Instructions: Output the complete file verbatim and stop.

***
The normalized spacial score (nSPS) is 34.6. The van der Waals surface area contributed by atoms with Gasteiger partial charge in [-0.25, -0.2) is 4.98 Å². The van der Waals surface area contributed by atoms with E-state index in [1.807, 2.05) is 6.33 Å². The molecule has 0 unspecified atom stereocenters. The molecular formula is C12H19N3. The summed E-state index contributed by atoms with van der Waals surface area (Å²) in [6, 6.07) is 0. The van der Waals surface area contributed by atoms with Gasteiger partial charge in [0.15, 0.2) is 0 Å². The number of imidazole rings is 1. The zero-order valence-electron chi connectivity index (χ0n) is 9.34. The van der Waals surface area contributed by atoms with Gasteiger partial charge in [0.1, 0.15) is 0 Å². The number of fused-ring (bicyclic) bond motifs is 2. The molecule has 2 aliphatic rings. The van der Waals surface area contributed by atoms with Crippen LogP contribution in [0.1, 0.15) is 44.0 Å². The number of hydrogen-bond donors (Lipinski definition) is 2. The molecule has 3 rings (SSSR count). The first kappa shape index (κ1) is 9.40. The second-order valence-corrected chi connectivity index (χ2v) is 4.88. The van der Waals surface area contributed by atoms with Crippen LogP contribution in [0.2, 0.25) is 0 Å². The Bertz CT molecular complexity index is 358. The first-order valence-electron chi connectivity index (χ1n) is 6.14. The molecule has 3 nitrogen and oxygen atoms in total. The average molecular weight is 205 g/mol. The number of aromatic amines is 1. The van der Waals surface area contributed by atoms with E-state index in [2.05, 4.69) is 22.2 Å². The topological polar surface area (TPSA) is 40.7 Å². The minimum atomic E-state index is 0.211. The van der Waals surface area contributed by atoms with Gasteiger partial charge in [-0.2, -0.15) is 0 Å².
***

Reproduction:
The normalized spacial score (nSPS) is 34.6. The van der Waals surface area contributed by atoms with Gasteiger partial charge in [-0.25, -0.2) is 4.98 Å². The van der Waals surface area contributed by atoms with E-state index in [1.807, 2.05) is 6.33 Å². The molecule has 0 unspecified atom stereocenters. The molecular formula is C12H19N3. The summed E-state index contributed by atoms with van der Waals surface area (Å²) in [6, 6.07) is 0. The van der Waals surface area contributed by atoms with Gasteiger partial charge in [0.15, 0.2) is 0 Å². The number of imidazole rings is 1. The zero-order valence-electron chi connectivity index (χ0n) is 9.34. The van der Waals surface area contributed by atoms with Gasteiger partial charge in [0.1, 0.15) is 0 Å². The number of fused-ring (bicyclic) bond motifs is 2. The molecule has 2 aliphatic rings. The van der Waals surface area contributed by atoms with Crippen LogP contribution in [0.1, 0.15) is 44.0 Å². The number of hydrogen-bond donors (Lipinski definition) is 2. The molecule has 3 rings (SSSR count). The first kappa shape index (κ1) is 9.40. The second-order valence-corrected chi connectivity index (χ2v) is 4.88. The van der Waals surface area contributed by atoms with Crippen LogP contribution in [0.2, 0.25) is 0 Å². The Bertz CT molecular complexity index is 358. The first-order valence-electron chi connectivity index (χ1n) is 6.14. The molecule has 3 nitrogen and oxygen atoms in total. The average molecular weight is 205 g/mol. The number of aromatic amines is 1. The van der Waals surface area contributed by atoms with E-state index in [2.05, 4.69) is 22.2 Å². The topological polar surface area (TPSA) is 40.7 Å². The minimum atomic E-state index is 0.211. The van der Waals surface area contributed by atoms with Gasteiger partial charge in [-0.2, -0.15) is 0 Å².